The mysterious disappearance of a Connecticut man during a honeymoon cruise is drawing congressional attention to a seamy side of the glitzy cruise industry.

"Like small cities, cruise ships experience crime — from petty to profoundly tragic," said Rep. Christopher Shays, R-Conn., chairman of one of two congressional subcommittees hearing testimony Tuesday.

George Allen Smith IV vanished from a Royal Caribbean Cruises Ltd. ship in the Mediterranean 10 days after his wedding last summer. His family says he was a victim of foul play covered up by the cruise ship line to avoid bad publicity.

Authorities agree the case is suspicious, saying blood stains were found running from the balcony of his cabin to life boats and a hand print was discovered on the side of the ship.

Industry officials estimated 13 people have disappeared from cruise ships in the past two years. But Shays and other lawmakers question such statistics because they said the industry supplies its own data to the FBI and might be playing down crime.

Smith's wife, Jennifer Hagel Smith, says ship officials forced her from the vessel after her husband's disappearance and abandoned her in Turkey, where she ended up at a police station and later a hospital with no food, money, clothing or ticket home.

Shays read aloud some of the testimony by Smith's wife, who sat at a front row seat at the hearing, surrounded by her late husband's family.

"There was no compassion, sympathy or sensitivity shown by the cruise line," she wrote, adding that ship officials would not let her call her family immediately after her husband's disappearance. "Initially, the cruise line issued a statement attacking George, stating that it was just an accident and suggesting it was all George's fault."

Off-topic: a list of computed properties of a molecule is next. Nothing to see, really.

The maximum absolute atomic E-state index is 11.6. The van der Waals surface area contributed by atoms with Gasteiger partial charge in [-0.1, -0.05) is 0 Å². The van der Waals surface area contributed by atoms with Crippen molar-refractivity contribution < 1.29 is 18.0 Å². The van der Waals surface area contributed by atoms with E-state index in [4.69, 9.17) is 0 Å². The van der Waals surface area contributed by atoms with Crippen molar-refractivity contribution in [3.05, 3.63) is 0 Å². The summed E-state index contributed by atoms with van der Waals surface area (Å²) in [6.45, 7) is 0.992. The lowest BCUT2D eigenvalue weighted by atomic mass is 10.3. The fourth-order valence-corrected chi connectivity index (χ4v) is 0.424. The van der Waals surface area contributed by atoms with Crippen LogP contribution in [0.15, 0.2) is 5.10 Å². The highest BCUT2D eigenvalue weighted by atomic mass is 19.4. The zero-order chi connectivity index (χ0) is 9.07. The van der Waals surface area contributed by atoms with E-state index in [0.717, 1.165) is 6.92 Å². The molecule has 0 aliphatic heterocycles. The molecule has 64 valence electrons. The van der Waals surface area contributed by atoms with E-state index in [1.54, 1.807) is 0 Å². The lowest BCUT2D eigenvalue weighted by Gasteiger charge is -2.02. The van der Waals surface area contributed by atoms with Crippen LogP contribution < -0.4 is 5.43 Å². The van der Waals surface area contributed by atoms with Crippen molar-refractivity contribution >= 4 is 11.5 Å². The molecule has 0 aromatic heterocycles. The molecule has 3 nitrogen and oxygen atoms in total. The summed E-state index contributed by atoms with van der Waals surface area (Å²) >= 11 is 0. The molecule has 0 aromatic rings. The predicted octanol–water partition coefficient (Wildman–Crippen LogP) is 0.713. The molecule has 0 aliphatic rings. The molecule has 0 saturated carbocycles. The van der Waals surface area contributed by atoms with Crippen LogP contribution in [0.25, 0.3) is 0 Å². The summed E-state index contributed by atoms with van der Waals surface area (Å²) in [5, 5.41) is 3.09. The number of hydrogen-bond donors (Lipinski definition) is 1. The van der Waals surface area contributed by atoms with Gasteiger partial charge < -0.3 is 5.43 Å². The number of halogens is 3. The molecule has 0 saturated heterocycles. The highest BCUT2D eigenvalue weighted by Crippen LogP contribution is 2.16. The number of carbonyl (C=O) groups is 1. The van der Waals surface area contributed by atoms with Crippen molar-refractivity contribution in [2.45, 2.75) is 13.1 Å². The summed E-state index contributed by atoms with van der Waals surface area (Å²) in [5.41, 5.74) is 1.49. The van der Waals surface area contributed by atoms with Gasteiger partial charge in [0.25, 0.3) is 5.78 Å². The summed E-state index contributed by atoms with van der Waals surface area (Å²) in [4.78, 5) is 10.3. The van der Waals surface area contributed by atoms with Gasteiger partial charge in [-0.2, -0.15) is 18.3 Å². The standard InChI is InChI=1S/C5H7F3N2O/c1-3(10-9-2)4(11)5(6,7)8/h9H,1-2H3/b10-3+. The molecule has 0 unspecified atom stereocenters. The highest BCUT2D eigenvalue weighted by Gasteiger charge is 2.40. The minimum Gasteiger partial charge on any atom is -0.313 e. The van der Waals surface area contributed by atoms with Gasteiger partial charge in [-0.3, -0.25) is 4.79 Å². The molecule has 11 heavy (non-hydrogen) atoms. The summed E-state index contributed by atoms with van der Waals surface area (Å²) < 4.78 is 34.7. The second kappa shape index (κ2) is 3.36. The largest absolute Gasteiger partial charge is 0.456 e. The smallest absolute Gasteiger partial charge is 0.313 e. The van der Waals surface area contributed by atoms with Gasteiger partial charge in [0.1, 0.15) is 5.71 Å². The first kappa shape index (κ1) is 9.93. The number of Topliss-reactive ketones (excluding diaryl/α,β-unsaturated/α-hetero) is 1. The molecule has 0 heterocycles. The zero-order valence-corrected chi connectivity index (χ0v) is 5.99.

Lawmakers expressed outrage.

"Here's a woman who has lost her husband and it seems like she is treated in a way that is simply incredible," said Rep. Elijah Cummings, R-Md.

Lawmakers vowed to shine a bright light on what they said are major problems the cruise industry has in reporting and handling crime on the high seas where laid-back vacationers such as the Smiths are vulnerable.

"That just sends a shiver down my back," said Shays of Smith's testimony.

He alleged that crime statistics voluntarily reported by cruise ships to the FBI are bogus: "I'm wrestling with how we can trust any statistic from any cruise line who can do what they did to a young bride."

Gregory M. Purdy, director of safety, security and environment for Royal Caribbean, apologized to the Smith family but said his company handled the incident correctly and responsibly.

"The Smith family has suffered an unimaginable loss and we extend our deepest sympathies to the family," Purdy said. "We do not know what happened to George Smith ... but we continue to cooperate fully with the FBI in the hope that the agency will be able to provide solid answers and some measure of closure for the Smith family."

He said Smith's wife was not forced to leave the cruise ship.

The FBI is investigating, but no one has been charged and no body has been recovered.

The cruise line said it promptly responded to a sole complaint made by a guest about noise coming from the Smiths' cabin, promptly called in the FBI and local authorities, secured the Smiths' cabin and a nearby metal overhang, thoroughly searched the ship, and interviewed crew and guests who had any knowledge of the missing groom's whereabouts.

The cruise line said it also collected all possible evidence, from security camera tapes to credit card receipts, and turned it over to the FBI.